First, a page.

Born a Crime

by Trevor Noah

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Chapters 7–8 Summary and Analysis

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Chapter 7

While living in Eden Park, Patricia and Trevor adopt sisters from a litter of mixed Maltese/bull terrier puppies. They name them “Panther” and “Fufi”—Panther is Patricia’s dog, and Fufi is Trevor’s. He’s instantly enamored and takes on the work of training her himself. Before long, she is sleeping in his bed as his loyal companion.

When he comes home during a school break, Trevor sees Fufi hop over their fence. Shocked, he follows her through the streets until she comes to another house and hops into their yard. He rings the doorbell to get her back, but to his surprise, he finds a very confused boy on the other side of the door. The boy insists that the dog is his, because she is here every day. An argument ensues between both families, and Trevor and Patricia only get Fufi back by paying the other boy’s mother a bribe.

Trevor is still visibly upset. Patricia asks him why, and, in tears, he tells her he is heartbroken about the dog’s betrayal. He wonders how Fufi could possibly love another boy as much as she loves him. Dismissing his grief, Patricia tells him to get over it. After all, Fufi’s love for the other boy didn’t cost Trevor anything.

Reflecting on the experience later, Trevor comes to understand the experience with some critical nuance. In a sense, it was his first heartbreak, but Fufi wasn’t, as he’d initially felt, “cheating” on him. She was just living her own life, filling her days with what interested her most in the world around her. Until Trevor discovers these daily excursions, her actions have no impact whatsoever on his life or their relationship.

Chapter 8

The author ruminates on what he knows of his father’s background, but there are still many gaps in his knowledge. His father, Robert, is a Swiss-German expatriate whose life prior to Trevor’s is never fully clear to him. What he does know, however, is his father’s character: He is fastidious and precise, rational and reserved. Unlike many of the white expatriates in the region, who either explicitly or covertly embrace the racial caste system under apartheid, Robert is strongly anti-racist.

Prior to Trevor’s birth, Robert opens one of Johannesburg’s first integrated restaurants. He uses a legal loophole to sidestep the laws of apartheid, applying for a special license designed for businesses that serve travelers and diplomats from abroad. These guests in the country aren’t theoretically subject to the same restrictions that apartheid places on Black South Africans, so he is allowed to open his restaurant without legal ramifications. The business is an overwhelming success, but it attracts complaints from neighbors who don’t approve of integrated spaces. Soon, the government is looking for ways to shut him down.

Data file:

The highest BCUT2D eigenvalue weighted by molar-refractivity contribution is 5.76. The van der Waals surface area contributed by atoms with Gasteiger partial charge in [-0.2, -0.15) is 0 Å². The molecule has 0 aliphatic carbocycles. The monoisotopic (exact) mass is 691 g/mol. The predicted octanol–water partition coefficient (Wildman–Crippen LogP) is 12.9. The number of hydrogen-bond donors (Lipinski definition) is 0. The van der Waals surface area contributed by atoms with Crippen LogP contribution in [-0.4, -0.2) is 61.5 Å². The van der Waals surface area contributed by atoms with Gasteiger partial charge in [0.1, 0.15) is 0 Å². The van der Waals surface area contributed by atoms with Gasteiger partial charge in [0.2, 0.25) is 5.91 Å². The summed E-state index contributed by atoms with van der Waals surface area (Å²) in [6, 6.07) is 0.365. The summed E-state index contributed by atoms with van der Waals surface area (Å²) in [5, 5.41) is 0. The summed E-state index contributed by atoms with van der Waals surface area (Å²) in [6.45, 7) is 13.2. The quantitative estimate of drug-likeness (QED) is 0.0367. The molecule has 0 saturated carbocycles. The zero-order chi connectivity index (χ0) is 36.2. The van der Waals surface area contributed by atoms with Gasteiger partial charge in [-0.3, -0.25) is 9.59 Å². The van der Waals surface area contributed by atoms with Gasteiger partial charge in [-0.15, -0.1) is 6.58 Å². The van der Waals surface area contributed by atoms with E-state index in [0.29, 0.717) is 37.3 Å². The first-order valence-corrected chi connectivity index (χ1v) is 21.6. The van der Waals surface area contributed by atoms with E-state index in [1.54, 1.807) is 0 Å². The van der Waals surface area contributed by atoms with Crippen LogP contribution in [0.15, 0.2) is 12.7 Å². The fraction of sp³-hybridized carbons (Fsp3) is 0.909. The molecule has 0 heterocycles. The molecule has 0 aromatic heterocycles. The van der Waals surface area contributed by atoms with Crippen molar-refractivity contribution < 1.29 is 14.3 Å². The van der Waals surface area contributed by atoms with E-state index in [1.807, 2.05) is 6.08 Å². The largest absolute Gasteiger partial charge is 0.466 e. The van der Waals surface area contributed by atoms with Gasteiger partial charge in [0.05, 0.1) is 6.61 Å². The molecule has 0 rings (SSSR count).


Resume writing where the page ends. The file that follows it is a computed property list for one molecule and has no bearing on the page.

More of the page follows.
They try surprise health inspections first but fail to find any violations. Eventually, they settle on the enforcement of an arbitrary code violation: To maintain the business, Robert will need separate bathrooms for every racial category. At that time, that means four separate sets of bathrooms to correspond with the four legal designations of white, Black, colored, and Indian. His only other option, they tell him, is to abandon his policy and serve only whites. Forced to choose between a restaurant full of bathrooms and one that upholds and validates racial oppression, Robert closes the restaurant.

When apartheid ends, Trevor begins visiting Robert every Sunday after the first two churches on the ecclesiastical circuit. They grow close, and he begins spending birthdays and holidays at his father’s house, but soon their relationship is interrupted. Patricia and Abel have gotten married, and Abel doesn’t want another man in the picture.

When Trevor is twenty-four, he seeks out his father at Patricia’s urging, and the two begin spending time together again.


Perhaps more than any others so far, chapters 7 and 8 reveal the author’s inner emotional life. His relationship with Fufi, in his words, his “first love,” is tender, affectionate, and formative. The two become incredibly close, and when he discovers she has made another human friend, he sees it as a betrayal of their bond. When Patricia reminds him that he hasn’t lost anything, he comes to realize a broader truth about relationships: It is not a betrayal for someone you love to live their own fullest life, even if they are living it independently of you.

It is possible that this hard-won lesson influences the author’s relationship with his father as well. Though their circumstances are unconventional—Robert effectively agrees to be a sperm donor rather than a father and then changes his mind after the birth—the two eventually become close and truly relish being part of each other’s lives. Before the fall of apartheid, they see each other in secret. After, they have regular weekly visits and spend holidays together, too, until Robert moves away.

Though he doesn’t know until much later that his father’s move was a result of the intentional distance imposed by Abel, young Trevor does not fault the man for living his life elsewhere; he has learned, after all, that such a choice is not a betrayal.

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Chapters 5–6 Summary and Analysis


Chapters 9–10 Summary and Analysis